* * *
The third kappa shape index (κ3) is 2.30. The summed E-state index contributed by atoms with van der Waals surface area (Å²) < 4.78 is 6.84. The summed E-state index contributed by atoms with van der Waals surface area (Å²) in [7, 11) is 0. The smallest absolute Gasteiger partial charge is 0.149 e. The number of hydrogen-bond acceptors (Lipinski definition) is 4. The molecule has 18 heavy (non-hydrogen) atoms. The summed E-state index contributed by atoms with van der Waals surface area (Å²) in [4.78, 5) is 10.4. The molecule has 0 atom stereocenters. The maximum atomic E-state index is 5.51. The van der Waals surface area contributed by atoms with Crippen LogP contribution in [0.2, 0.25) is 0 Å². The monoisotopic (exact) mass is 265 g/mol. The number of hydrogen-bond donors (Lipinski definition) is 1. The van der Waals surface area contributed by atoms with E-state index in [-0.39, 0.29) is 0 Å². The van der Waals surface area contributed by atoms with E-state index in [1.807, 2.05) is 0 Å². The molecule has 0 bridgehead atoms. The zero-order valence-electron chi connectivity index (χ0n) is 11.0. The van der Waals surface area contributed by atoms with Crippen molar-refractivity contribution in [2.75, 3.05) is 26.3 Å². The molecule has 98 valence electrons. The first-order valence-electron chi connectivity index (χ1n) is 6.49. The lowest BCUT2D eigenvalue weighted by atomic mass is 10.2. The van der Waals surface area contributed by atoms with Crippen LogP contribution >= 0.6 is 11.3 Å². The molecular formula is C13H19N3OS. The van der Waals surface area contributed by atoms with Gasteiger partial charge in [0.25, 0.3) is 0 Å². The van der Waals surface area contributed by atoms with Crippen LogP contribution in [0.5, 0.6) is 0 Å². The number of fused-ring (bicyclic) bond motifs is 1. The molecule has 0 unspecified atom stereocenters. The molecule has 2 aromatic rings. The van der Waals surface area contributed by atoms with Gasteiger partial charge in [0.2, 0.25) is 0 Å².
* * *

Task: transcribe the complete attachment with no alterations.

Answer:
The third kappa shape index (κ3) is 2.30. The summed E-state index contributed by atoms with van der Waals surface area (Å²) < 4.78 is 6.84. The summed E-state index contributed by atoms with van der Waals surface area (Å²) in [7, 11) is 0. The smallest absolute Gasteiger partial charge is 0.149 e. The number of hydrogen-bond acceptors (Lipinski definition) is 4. The molecule has 18 heavy (non-hydrogen) atoms. The summed E-state index contributed by atoms with van der Waals surface area (Å²) in [4.78, 5) is 10.4. The molecule has 0 atom stereocenters. The maximum atomic E-state index is 5.51. The van der Waals surface area contributed by atoms with Crippen LogP contribution in [0.2, 0.25) is 0 Å². The monoisotopic (exact) mass is 265 g/mol. The number of hydrogen-bond donors (Lipinski definition) is 1. The van der Waals surface area contributed by atoms with E-state index in [-0.39, 0.29) is 0 Å². The van der Waals surface area contributed by atoms with E-state index in [1.807, 2.05) is 0 Å². The molecule has 0 bridgehead atoms. The zero-order valence-electron chi connectivity index (χ0n) is 11.0. The van der Waals surface area contributed by atoms with Crippen molar-refractivity contribution in [2.75, 3.05) is 26.3 Å². The molecule has 98 valence electrons. The first-order valence-electron chi connectivity index (χ1n) is 6.49. The lowest BCUT2D eigenvalue weighted by atomic mass is 10.2. The van der Waals surface area contributed by atoms with Crippen LogP contribution >= 0.6 is 11.3 Å². The molecular formula is C13H19N3OS. The van der Waals surface area contributed by atoms with Gasteiger partial charge in [0.25, 0.3) is 0 Å². The van der Waals surface area contributed by atoms with Crippen LogP contribution in [0.5, 0.6) is 0 Å². The number of fused-ring (bicyclic) bond motifs is 1. The molecule has 0 unspecified atom stereocenters. The molecule has 2 aromatic rings. The van der Waals surface area contributed by atoms with Gasteiger partial charge in [0.2, 0.25) is 0 Å².